THE GHOST WRITER (2010)


(2-26-10)

 Greetings again from the darkness. It’s not very often we get new releases from Martin Scorcese (Shutter Island) and Roman Polanski within a week of each other. And both are thrillers. And both stories are immersed in water. And both have lead characters who might not be what they seem. Heck both films have PLENTY of characters who might not be what they seem!

Say what you will about Mr. Polanski as a human being, but he is a craftsmen when it comes to film. Rosemary’s Baby, The Tenant and Chinatown are all classics. Here he works with the source material from Robert Harris’ novel. The story is centered around the process of an ex-British Prime Minister writing his memoirs through the use of a ghost writer. Oh yeah, this ex-Prime Minister is accused of being overly friendly with the U.S. and may have even committed war crimes? Sound familiar? Yes, Adam Lang, played convincingly by Pierce Brosnan, has numerous similarities to Tony Blair.

Ewan McGregor plays the nameless ghost, actually a replacement for the original ghost, who died under suspicious circumstances. Polanski channels Hitchcock by making every character either a suspect or, at a minimum, suspicious. The use of water, rain, stark surroundings, cozy double-edged dialogue, and even a note passed in a key moment all evoke the master of suspense and thrills.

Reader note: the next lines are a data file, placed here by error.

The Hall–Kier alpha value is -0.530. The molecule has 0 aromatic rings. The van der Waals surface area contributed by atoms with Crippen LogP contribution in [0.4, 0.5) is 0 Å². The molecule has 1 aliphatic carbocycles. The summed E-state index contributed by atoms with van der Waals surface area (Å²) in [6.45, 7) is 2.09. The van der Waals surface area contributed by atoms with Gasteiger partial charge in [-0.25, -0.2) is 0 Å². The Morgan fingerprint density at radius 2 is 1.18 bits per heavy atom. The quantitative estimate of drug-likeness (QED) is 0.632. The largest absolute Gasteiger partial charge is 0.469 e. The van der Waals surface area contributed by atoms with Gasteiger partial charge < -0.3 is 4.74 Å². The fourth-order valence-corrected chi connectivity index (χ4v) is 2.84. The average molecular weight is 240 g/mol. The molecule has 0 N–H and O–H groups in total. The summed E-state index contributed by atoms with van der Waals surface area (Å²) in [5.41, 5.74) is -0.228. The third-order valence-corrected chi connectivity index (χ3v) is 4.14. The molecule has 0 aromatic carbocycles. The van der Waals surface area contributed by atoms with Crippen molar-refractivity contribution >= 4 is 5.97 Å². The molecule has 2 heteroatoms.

Olivia Williams is Brosnan’s tormented wife who remains oddly loyal and involved despite full acknowledgment of his mistress-assistant (another horrible performance from Kim Cattrall). Timothy Hutton is solid in his role as Brosnan’s attorney, and James Belushi does much with the small role of publisher. Ninety-something year old Eli Wallach is very cool and spirited in his short scene, and Tom Wilkinson adds another powerful turn to his sterling resume.

All of these people could be the “who” in who-dunnit; however, we aren’t even sure what the crime is. Or how many crimes have been committed. The only thing that keeps this one from being an instant classic is the lack of a truly complex web of intrigue. Don’t get me wrong, it will keep you glued for the entire time, but I would have enjoyed a few more clues and dead-ends and real investigative work, rather than the stumbling curiosity of a ghost writer. Still, the story is strong enough and the acting is fine enough to make this one worth seeing. Need to also mention the score … a fabulous score is a necessity in a thriller, and this one is top notch.

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